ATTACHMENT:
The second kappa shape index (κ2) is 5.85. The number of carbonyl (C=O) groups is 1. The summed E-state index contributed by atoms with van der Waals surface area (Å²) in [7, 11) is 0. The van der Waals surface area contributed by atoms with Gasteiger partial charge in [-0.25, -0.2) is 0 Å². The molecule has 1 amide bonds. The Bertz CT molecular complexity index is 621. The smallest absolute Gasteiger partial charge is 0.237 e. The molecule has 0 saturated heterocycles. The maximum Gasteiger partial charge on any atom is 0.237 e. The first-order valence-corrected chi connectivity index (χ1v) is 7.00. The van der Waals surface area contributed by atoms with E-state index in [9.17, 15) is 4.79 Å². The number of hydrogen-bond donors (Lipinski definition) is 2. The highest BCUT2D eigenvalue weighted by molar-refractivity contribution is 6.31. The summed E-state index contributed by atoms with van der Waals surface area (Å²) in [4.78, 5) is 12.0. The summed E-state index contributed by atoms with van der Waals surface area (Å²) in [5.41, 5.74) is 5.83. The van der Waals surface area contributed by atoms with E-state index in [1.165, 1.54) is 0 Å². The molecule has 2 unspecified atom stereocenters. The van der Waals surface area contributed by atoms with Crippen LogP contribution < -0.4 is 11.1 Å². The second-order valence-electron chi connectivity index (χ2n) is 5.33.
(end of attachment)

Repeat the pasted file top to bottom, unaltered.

The second kappa shape index (κ2) is 5.85. The number of carbonyl (C=O) groups is 1. The summed E-state index contributed by atoms with van der Waals surface area (Å²) in [7, 11) is 0. The van der Waals surface area contributed by atoms with Gasteiger partial charge in [-0.25, -0.2) is 0 Å². The molecule has 1 amide bonds. The Bertz CT molecular complexity index is 621. The smallest absolute Gasteiger partial charge is 0.237 e. The molecule has 0 saturated heterocycles. The maximum Gasteiger partial charge on any atom is 0.237 e. The first-order valence-corrected chi connectivity index (χ1v) is 7.00. The van der Waals surface area contributed by atoms with E-state index in [9.17, 15) is 4.79 Å². The number of hydrogen-bond donors (Lipinski definition) is 2. The highest BCUT2D eigenvalue weighted by molar-refractivity contribution is 6.31. The summed E-state index contributed by atoms with van der Waals surface area (Å²) in [4.78, 5) is 12.0. The summed E-state index contributed by atoms with van der Waals surface area (Å²) in [5.41, 5.74) is 5.83. The van der Waals surface area contributed by atoms with E-state index in [1.165, 1.54) is 0 Å². The molecule has 2 unspecified atom stereocenters. The van der Waals surface area contributed by atoms with Crippen LogP contribution < -0.4 is 11.1 Å². The second-order valence-electron chi connectivity index (χ2n) is 5.33.